Well this should be a quick entry.
The new hitch assembly fitted and the breaks replaced and working, so we booked the ferry through Viamare Travel
and were booked in on the 8pm sailing from Patra to Ancona, a 23 hour cruise in the Adriatic and Ionian sea.
We paid up and left so that we arrived an hour before check in. The entrance was a little confusing so we parked up behind a lorry and watched a police car trying to herd a group of refugees away from the ferry terminal, without any success. I walked down to the check in to let them know we were here and to see if we could check in early. I was told that the ferry would be two hours late due to a strike on Friday. so that's 22:00 and check in will now be at 10:00hrs.
So here we are, sat in Patra port as the sun sets with the usual deep reds and oranges. Accompanying this display is another, far more sinister display of police bikes chasing groups of young people with sirens whaling, who are trying to climb into lorries or anything that will get them to Italy.
There are about 200 children some of them only in their early teens laughing and running around buildings, as they are herded to the perimeter fence by the two police bikes. Two of them splinter off and run between the car and the caravan while we wait for the arrival of the Grimaldi Lines ship the Cruise Europa.
Later we decided to find a coffee and snack bar as I returned to the car three young men approached and implored us to take just one of them through to Italy. You feel so sorry for these kids, they have walked so far from their friends and families searching for a better life. If you get caught with one on board, you are immediately arrested and put in prison for thirty days. We said sorry, but no.
18:45hrs and the police are winning their game of &amp;quot;round 'em up&amp;quot; and have reduced their numbers to just one police car going round and round with lights and sirens going. At 20:00hrs, when the ship should have been sailing, we headed towards the embarkation gate, only to be met with the usual Greek disorganisation. Three lanes, two of which were for embarkation and one for leaving the port. Three rows of lorries filled the two lanes. We drove down the exit road towards the front of the queue and pulled in to a gap, behind a van with just enough room for cars to pass behind the caravan. After five minutes a camper van and a lorry arrived. One of the crowd control policemen indicated that we should move out of line, which we did and so we reached the front just after the gates opened, behind two lorries and a French van.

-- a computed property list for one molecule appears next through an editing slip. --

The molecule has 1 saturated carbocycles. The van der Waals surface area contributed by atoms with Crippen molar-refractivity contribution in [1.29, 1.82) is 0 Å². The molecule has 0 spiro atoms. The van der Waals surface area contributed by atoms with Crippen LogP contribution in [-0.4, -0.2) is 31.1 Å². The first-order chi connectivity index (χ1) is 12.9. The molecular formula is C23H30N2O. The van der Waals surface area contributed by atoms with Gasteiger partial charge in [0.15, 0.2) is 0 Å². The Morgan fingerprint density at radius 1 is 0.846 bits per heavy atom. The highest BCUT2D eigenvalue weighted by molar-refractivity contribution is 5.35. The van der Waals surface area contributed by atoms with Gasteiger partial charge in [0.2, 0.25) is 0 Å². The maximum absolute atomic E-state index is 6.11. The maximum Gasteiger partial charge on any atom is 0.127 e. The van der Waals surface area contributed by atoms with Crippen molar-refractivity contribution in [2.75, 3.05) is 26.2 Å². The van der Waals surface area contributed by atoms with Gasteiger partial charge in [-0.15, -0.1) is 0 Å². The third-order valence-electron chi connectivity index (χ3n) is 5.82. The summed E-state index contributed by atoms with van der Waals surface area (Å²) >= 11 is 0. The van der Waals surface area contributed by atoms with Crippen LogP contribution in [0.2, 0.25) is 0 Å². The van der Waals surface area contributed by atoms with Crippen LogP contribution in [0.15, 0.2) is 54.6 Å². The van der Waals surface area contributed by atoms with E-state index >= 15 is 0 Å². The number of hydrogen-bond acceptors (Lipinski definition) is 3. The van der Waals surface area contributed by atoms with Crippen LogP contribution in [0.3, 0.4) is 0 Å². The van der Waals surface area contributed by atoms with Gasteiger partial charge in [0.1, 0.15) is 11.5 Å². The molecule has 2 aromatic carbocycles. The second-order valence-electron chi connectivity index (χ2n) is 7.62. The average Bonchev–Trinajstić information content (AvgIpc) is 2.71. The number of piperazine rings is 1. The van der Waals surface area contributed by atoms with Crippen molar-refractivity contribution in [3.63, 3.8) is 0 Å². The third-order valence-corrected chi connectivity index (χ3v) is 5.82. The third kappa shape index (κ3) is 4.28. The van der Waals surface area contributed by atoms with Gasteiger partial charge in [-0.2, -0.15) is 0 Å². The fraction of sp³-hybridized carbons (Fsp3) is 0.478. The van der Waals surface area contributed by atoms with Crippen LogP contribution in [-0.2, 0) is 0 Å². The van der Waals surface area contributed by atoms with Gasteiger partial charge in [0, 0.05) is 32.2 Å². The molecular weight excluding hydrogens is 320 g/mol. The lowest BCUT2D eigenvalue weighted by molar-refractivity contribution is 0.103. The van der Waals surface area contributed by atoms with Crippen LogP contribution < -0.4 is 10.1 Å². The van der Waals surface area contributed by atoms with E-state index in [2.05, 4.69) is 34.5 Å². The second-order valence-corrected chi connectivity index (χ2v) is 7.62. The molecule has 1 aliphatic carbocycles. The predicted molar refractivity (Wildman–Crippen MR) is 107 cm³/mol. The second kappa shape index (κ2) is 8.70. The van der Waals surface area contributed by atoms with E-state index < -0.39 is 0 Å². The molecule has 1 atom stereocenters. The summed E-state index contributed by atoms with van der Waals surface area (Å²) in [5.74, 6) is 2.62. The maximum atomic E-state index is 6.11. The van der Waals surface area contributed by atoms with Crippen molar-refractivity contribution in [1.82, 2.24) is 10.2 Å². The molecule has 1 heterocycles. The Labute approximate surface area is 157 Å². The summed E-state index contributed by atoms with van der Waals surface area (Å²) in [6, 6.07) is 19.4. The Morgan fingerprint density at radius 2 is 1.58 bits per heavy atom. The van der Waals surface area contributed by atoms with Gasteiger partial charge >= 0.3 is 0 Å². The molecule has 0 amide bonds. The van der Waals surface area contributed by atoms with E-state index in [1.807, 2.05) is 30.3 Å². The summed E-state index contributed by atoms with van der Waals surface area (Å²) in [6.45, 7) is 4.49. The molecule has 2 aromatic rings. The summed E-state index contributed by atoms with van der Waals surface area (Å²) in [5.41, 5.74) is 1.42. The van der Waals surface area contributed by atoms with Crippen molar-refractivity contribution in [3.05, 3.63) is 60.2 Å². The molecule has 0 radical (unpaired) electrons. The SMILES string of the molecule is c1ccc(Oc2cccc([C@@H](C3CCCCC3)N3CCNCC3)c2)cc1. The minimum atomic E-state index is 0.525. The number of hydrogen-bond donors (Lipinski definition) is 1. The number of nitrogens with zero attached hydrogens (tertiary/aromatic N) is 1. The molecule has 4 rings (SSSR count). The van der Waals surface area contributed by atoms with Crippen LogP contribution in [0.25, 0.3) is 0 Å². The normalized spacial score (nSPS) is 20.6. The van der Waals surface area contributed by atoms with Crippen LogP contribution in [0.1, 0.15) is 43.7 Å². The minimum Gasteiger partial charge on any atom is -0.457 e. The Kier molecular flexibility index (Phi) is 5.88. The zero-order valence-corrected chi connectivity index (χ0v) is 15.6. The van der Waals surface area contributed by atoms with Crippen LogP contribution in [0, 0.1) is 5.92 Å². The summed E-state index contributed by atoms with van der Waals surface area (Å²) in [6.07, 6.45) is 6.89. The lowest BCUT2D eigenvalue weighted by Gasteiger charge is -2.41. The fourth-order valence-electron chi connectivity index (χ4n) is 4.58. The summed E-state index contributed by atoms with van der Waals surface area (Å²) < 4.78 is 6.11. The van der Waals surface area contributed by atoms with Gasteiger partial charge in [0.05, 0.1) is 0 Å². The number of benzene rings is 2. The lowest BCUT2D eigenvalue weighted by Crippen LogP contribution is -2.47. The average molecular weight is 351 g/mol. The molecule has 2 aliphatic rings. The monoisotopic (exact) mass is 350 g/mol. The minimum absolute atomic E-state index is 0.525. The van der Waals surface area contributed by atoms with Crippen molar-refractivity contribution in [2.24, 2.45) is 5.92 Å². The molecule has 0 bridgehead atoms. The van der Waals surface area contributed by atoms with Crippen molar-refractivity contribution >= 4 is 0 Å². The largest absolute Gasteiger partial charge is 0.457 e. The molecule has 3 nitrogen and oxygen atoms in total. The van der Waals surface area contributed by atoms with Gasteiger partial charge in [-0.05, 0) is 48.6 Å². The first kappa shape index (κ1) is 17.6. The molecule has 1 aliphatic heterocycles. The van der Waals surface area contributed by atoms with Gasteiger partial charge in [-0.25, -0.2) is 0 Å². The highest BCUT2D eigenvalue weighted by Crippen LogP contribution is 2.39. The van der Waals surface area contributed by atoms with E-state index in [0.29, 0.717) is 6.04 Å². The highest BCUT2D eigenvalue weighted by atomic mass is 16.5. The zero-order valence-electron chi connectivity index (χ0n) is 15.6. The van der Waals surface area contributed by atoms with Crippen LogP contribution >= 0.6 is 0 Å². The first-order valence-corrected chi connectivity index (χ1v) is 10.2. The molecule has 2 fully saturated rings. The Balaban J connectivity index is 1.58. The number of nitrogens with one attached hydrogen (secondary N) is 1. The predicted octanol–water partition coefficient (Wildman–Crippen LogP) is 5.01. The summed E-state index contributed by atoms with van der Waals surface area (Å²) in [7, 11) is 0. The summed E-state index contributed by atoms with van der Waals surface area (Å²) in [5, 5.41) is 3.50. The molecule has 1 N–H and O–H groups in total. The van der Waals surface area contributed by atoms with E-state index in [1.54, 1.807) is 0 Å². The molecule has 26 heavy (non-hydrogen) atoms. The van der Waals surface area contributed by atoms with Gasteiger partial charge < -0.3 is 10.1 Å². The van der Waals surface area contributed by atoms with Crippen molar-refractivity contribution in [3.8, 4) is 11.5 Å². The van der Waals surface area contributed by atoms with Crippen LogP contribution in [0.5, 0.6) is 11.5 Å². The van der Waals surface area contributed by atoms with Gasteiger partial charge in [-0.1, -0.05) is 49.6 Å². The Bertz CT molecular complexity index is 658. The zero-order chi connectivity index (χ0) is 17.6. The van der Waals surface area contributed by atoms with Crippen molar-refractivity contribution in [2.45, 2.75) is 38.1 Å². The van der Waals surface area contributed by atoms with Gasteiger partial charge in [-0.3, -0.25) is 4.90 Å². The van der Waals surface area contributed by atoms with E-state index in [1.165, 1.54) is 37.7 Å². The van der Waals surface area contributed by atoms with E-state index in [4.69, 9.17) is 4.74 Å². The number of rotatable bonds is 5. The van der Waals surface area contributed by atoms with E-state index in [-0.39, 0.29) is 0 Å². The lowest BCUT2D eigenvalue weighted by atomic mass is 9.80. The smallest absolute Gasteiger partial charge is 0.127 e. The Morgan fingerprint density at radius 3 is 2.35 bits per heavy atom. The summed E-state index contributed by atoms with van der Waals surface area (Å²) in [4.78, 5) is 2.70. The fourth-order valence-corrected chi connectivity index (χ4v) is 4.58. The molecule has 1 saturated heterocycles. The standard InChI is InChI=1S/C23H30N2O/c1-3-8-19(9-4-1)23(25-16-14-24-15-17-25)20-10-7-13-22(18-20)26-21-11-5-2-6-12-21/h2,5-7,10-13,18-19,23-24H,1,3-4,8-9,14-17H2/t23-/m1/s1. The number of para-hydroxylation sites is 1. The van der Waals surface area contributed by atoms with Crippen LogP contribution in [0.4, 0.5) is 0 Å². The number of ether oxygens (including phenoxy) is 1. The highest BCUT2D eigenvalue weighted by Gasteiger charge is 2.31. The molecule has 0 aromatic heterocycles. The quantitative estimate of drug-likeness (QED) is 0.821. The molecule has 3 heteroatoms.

We were checked and let in to the secure area. Chaos reigned, firstly the there was no system of control, no signs to say where to go. I stopped and asked where we should go. The answer was ambiguous to say the least, but basically meant, I don't gat paid enough to know that sort of thing!
The ship before ours was just starting to load and a sea of refugees flooded over the razor wire fence, running in and out of the vehicles. Three of them ducked under a lorry and only reappeared when a broom handle wielding driver dislodged them and sent them packing.
Finally the ship appeared, It was huge, as the ship unloaded her cargo of lorries, trailers and cars, you could see the refugees planning their next assault. A member of the harbour authority also noticed and drove over to the fence blaring it's horn. It was soon joined by a police bike, but the assault was too intense and around thirty refugees circumnavigated the pathetic blockade and started towards us as we were called to board the ship.
The last refugee was still being chased around the harbour by a solitary police bike, after another failed attempt at escaping their temporary accommodation on the Greek mainland.